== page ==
How To Adjust The Brakes On Your Imperial

Imperial Homepage -> Repair -> Brakes ->Adjustment

Question from Philippe (1957):

I have an excessive travel of the pedal before brake apply. The brakes are efficient only in the last 1/3 of the travel (but the pedal don't touch the floor) with or w/o the brake booster and the distance between no brake and wheel locked is closed. I have adjust the master cylinder rod according to the FSM but I don't feel in security with all this "gap". Do you think I must lengthen the rod by adjusting the nut rod ? Or is it a problem of bleeding? I use silicone fluid.

Reply from Dick:

There should be just a little free travel of the pedal before it contacts and begins to move the piston in the master cylinder.  No more than 1/2 cm, at most, as measured AT THE PEDAL, not at the rod itself.  But there must be some free travel, so that the pressure relief port in the master cylinder is opened up after each use.  If your pedal is too low, but otherwise everything is OK, it sounds to me that you just need to do a normal brake adjustment at the wheels. Your car doesn't have self adjusters.  Just go through the normal adjustment at each wheel (tighten each wheel until it cannot be moved by hand, then back off 8 clicks), and see if that helps.

Question from Jeff (1958):

My brother and I just finished a total brake job on his 58 4dr and we are having a little trouble adjusting them properly. We have the manual and we have tried to follow the instructions but they seem to be too tight. Does anyone wiser then us have a sure fire method for adjusting them? The manual says to adjust them until they are so tight that the wheel locks then back the adjusters off till they spin freely. We did this but the brakes still seem too tight. Should we do the front or rear adjusters first? Thanks for any tips or hints you can offer.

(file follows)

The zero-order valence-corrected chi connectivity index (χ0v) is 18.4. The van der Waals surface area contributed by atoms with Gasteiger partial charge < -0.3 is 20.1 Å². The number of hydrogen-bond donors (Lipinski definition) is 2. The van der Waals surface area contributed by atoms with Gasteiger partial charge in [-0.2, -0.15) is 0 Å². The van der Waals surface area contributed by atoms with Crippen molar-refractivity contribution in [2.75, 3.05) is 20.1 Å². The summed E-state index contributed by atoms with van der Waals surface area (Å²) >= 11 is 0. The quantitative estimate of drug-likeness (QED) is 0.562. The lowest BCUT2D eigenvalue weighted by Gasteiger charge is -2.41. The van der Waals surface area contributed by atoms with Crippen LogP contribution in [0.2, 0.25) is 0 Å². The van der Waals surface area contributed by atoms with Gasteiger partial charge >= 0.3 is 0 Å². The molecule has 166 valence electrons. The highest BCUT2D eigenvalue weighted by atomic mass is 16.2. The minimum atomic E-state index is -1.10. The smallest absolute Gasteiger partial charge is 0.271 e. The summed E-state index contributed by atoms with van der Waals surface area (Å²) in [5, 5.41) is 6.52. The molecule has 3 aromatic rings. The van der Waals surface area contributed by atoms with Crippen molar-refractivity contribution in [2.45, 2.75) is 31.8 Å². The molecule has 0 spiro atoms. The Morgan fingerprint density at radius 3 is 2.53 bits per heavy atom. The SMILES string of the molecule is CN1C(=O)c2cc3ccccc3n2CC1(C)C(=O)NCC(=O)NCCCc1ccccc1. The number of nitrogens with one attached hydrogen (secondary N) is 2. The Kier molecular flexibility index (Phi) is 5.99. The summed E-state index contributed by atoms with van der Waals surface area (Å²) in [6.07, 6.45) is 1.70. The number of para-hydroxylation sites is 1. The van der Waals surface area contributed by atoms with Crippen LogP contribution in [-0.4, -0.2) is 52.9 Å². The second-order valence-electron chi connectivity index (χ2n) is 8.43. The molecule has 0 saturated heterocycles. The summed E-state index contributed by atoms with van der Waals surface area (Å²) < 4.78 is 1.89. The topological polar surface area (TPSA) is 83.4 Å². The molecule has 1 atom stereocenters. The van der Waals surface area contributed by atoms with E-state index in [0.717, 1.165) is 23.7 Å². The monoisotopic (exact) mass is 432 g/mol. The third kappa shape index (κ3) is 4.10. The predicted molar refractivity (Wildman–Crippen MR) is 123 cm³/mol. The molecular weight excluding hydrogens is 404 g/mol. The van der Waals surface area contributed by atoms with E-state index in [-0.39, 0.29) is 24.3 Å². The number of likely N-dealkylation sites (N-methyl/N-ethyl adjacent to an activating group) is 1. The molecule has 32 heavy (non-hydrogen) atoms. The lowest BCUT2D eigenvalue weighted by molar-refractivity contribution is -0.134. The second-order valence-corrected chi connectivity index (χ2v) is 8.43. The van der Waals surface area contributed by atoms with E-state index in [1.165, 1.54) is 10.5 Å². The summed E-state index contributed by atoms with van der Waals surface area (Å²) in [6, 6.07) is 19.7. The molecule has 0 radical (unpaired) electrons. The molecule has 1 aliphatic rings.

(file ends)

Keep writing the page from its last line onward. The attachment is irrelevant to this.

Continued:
From Joe:

I believe you have been bitten by the same problem I had. On the older Imperials and other Chrysler Corp. cars with the "Total Contact Brake System" the relined shoes are supposed to be ground down on a special machine which matches the internal diameter of the drum to that of the relined brake shoes. If the shoes are installed as is from a rebuilder, they are too large to allow proper operation, especially after some heat buildup in normal use.

You may be able to find someone in your area who still has one of the machines for doing this. I had a local dealer try to install relined shoes several years ago. He did not have the correct equipment to grind down the shoes. As a consequence, when I drove the car home, I smoked the brake linings. The car has hardly been driven since, and I am afraid I have warped the drums front and rear. You may have luck if you look for a clutch and brake service company which can work on farm tractor brakes. I understand that they are some of the only people left which may have the equipment.

The reason that the brake shoe grinding equipment is so rare now is that the EPA and OSHA made most of the dealers throw away the equipment because of asbestos dust particles being released when the grinding was under way. The danger is minimal if done correctly with the original dust shields in place. Another instance of government bureaucrats gone wild. I don't know if I can stand much more government protection!

From Jim: